Contributed by Sharon Butler / In a lively group show of large canvases at the Pratt Manhattan Gallery, curator makes a strong case that contemporary painters, particularly those working figuratively, are cultivating a new form of Expressionism. He cites popular culture (cartoons, fashion photography, YouTube videos), personal narrative, and our embrace of online life as the driving forces behind this new direction.
Liz Markus, Celine, 2016, acrylic on canvas, 72 x 60 inches.
Unlike previous iterations of Expressionism, such as in 1905, in 1940s, in the 1980s, this new figurative movement, led primarily by women, has a tendency toward the anti-heroic, focusing on less — less bombastic content, less exuberant paint handling, and less attention to critical discourse. Except for Katherine Bradford’s visionary images of nighttime pagan ritual and the artist in the night studio, the canvases in the show explore mediated experience – facilitated by online imagery, the robust expansion of surveillance technologies, and self-surveillance via social media.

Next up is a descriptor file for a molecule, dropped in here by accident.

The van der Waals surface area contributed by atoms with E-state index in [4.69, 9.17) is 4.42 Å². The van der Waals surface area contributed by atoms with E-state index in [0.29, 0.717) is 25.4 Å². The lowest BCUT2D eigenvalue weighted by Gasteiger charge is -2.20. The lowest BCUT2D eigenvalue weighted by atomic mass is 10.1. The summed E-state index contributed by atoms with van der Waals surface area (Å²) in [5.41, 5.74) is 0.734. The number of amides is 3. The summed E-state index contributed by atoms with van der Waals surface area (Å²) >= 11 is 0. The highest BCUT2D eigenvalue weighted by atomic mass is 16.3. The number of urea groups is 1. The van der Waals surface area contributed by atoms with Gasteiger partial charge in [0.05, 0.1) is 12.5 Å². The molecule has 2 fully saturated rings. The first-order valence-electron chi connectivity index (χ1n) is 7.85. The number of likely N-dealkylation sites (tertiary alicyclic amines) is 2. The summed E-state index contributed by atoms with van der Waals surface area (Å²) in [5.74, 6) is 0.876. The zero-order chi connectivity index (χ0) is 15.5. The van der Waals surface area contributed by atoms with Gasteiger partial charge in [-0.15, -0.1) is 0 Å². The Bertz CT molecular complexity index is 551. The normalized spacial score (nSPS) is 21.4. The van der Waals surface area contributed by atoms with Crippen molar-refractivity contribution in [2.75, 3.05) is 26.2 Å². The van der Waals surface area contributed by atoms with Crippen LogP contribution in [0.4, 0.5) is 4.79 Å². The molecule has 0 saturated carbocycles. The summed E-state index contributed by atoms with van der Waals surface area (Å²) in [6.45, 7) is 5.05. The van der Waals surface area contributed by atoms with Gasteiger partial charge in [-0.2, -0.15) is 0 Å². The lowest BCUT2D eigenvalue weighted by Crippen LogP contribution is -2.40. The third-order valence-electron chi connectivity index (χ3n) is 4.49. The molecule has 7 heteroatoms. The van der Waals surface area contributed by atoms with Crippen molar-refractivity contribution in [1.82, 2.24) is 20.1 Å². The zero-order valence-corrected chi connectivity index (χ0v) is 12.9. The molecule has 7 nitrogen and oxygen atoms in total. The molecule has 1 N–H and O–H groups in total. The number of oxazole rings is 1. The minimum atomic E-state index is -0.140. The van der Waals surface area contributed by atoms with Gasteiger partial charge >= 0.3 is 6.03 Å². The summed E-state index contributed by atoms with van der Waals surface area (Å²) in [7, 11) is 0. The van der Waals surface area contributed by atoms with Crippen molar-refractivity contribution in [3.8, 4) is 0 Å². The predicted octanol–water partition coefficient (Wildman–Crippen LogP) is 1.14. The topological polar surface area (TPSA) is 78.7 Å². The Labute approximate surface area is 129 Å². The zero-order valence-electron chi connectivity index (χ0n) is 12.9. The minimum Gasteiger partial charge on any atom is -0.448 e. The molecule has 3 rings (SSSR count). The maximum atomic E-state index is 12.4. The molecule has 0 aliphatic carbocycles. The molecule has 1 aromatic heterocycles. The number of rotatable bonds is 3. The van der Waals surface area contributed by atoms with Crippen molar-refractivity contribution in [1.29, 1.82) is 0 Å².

In adopting imagery without direct reference to the objects that underlie them, the artists seem to be noting – indeed, demonstrating – the disconnected manner in which life is now lived. Fragmentation and detachment–a kind of existential abstraction– are the norm.
Made in-the-moment, what Stopa calls “performative,” rather than as the result of research or philosophical query, these paintings hint at narrative direction and critical perspective, but ultimately beg for an emotional response to the handling of the paint and choice of image. With Expressionism, articulating deeper meaning is optional.
“,” with Katherine Bradford, Katherine Bernhardt, Gina Beavers, Jackie Gendel, Liz Markus, Rose Wylie. Curated by Jason Stopa. Pratt Manhattan Gallery, New York, NY. Through April 12th, 2017. Traveling to University of Arkansas, Fayetteville, AR, August 16 – September 22, 2017; Reece Museum, Johnson City, TN, October 16 – December 15, 2017.
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